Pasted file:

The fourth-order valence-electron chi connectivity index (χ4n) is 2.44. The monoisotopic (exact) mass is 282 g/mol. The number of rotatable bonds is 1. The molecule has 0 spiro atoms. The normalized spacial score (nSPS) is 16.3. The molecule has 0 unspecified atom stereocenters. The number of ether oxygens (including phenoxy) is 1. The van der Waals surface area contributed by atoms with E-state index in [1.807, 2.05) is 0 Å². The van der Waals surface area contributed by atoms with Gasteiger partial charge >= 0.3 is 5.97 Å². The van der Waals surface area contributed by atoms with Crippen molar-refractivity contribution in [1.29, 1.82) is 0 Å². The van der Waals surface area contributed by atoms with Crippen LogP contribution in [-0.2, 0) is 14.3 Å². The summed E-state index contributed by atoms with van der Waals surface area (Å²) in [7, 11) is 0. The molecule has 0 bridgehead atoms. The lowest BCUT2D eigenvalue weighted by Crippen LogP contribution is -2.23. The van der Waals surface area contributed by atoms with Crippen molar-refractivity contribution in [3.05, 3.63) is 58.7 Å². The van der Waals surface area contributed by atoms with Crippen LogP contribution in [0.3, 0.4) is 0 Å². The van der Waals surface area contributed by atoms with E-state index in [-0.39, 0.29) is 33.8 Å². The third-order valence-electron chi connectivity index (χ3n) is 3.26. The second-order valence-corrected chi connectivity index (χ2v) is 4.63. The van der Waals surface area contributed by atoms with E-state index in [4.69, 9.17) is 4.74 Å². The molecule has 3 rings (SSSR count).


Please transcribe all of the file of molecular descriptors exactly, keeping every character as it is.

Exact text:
The fourth-order valence-electron chi connectivity index (χ4n) is 2.44. The monoisotopic (exact) mass is 282 g/mol. The number of rotatable bonds is 1. The molecule has 0 spiro atoms. The normalized spacial score (nSPS) is 16.3. The molecule has 0 unspecified atom stereocenters. The number of ether oxygens (including phenoxy) is 1. The van der Waals surface area contributed by atoms with E-state index in [1.807, 2.05) is 0 Å². The van der Waals surface area contributed by atoms with Gasteiger partial charge >= 0.3 is 5.97 Å². The van der Waals surface area contributed by atoms with Crippen molar-refractivity contribution in [1.29, 1.82) is 0 Å². The van der Waals surface area contributed by atoms with Crippen LogP contribution in [-0.2, 0) is 14.3 Å². The summed E-state index contributed by atoms with van der Waals surface area (Å²) in [7, 11) is 0. The molecule has 0 bridgehead atoms. The lowest BCUT2D eigenvalue weighted by Crippen LogP contribution is -2.23. The van der Waals surface area contributed by atoms with Crippen molar-refractivity contribution in [3.05, 3.63) is 58.7 Å². The van der Waals surface area contributed by atoms with Crippen LogP contribution in [0.3, 0.4) is 0 Å². The van der Waals surface area contributed by atoms with E-state index in [-0.39, 0.29) is 33.8 Å². The third-order valence-electron chi connectivity index (χ3n) is 3.26. The second-order valence-corrected chi connectivity index (χ2v) is 4.63. The van der Waals surface area contributed by atoms with E-state index in [4.69, 9.17) is 4.74 Å². The molecule has 3 rings (SSSR count).